Despite progress in closing the financial inclusion gap, a significant portion of Asia’s population remains without access to traditional financial services. In a country like Singapore, almost the entire population, including incidentally migrant workers, has banks, but the challenge is a bit more significant in the neighboring emerging markets. According to the latest data from the World Bank’s Findex database, almost half of the population in Indonesia and the Philippines is still underbanked.
In many studies, education has been found to be a major stumbling block in the adoption of DFS solutions. In the 2022 report “Moving the Needle” by Kapronasia and Grab, trust was the number one issue cited by both SMEs and consumers as the main reason for choosing a financial services provider. (Figure 5).
The latest rapid digitization affects both consumers and SMEs. As Lawrence Loh, Managing Director and Head of Group Business Banking for Singapore’s United Overseas Bank (UOB), explained: “For SMEs today, we really look at it not just in terms of pure financial literacy, but also in terms of to teach them how to be able to digitize themselves Given that COVID has really made it difficult for SMEs, especially brick and mortar ones, their ability to run their business on the web is essential.”
For many SMEs in Singapore and across the region, digitization was a massive challenge. For larger organizations such as large retail stores, the shift was less dramatic as many already had online platforms to leverage, but for others, particularly micro-SMEs, the challenge was significant.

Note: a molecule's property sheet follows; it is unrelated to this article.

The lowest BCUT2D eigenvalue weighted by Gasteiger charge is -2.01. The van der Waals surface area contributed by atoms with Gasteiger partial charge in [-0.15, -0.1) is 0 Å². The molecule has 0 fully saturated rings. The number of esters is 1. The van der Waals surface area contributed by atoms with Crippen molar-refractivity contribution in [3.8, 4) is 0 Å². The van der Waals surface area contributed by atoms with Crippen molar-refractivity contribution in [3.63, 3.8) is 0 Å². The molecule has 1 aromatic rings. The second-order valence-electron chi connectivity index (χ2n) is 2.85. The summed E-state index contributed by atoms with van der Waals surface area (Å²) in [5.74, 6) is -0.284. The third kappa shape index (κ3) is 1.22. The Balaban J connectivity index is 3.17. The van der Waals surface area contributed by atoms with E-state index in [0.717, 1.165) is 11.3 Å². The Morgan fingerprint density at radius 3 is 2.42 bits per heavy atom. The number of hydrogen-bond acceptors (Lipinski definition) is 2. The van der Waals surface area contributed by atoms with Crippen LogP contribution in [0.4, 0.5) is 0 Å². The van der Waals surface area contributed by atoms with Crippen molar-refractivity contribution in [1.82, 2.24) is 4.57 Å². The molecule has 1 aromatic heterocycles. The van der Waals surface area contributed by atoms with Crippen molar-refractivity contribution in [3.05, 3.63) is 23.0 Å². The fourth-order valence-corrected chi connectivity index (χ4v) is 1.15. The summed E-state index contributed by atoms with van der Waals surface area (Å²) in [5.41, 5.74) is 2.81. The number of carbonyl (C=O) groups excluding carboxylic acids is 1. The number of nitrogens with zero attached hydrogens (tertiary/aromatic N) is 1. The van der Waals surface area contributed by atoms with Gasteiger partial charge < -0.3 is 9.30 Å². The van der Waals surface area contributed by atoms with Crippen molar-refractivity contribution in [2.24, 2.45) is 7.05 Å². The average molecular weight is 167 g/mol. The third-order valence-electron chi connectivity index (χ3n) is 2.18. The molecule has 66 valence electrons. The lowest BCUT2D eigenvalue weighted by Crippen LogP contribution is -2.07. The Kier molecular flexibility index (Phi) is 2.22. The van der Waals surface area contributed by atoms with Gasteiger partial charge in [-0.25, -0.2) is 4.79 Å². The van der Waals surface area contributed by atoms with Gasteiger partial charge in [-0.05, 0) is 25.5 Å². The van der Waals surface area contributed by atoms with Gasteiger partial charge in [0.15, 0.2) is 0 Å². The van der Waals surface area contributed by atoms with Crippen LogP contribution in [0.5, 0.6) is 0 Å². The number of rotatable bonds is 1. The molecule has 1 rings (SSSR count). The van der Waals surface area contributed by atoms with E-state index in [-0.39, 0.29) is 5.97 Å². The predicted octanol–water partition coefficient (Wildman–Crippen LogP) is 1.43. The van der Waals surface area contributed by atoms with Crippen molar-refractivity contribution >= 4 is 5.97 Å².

Financial education is also paramount, especially understanding the underlying risk of the products. “When you put access to capital in the hands of those who need it, there must also be an understanding of how to manage the risk of that capital, how to invest that capital, how to move forward with it. Financial education and access to capital must go hand in hand,” said panelist Nicole Valentine, FinTech Director at the Milken Institute.
Growth markets remain a defining element of the fintech story in Asia as the combination of technology and the financial industry has created new solutions for both financially included and excluded individuals and businesses. In developed markets, new solutions bring convenience to typically already banked individuals. More importantly, they also bring an element of competition that pushes traditional providers to raise their offerings.
In the coming years and decades, fintech will continue to shape the evolution of the financial services industry. Across the region, agile startups are leveraging technology to redefine the customer experience. It is happening at the most basic level, as for example with India’s UPI retail payment rail, which has brought more people into the financial system in less time than any other initiative in modern history. It is also occurring in rich countries such as Singapore, where digital wealth managers allow investors to move money more easily using the PayNow real-time payment system.
Certainly, this journey will have bumps in the road where VC funding is no longer as readily available and geopolitical and economic challenges manifest. Fintechs will need to go back to basics and focus on building solutions that solve key friction points for customers, rather than relying on fancy but junk technology.
The name of the game will be resilience in the face of adversity, both innovative and sustaining. Some fintechs will simply survive, while others will thrive, depending on how well they can achieve this equilibrium.
For more of our insights into growth markets and the future, you can download Kapronasia‘s The Future of FinTech in Growth Markets – A report in collaboration with Elevandi detailed report on the subject.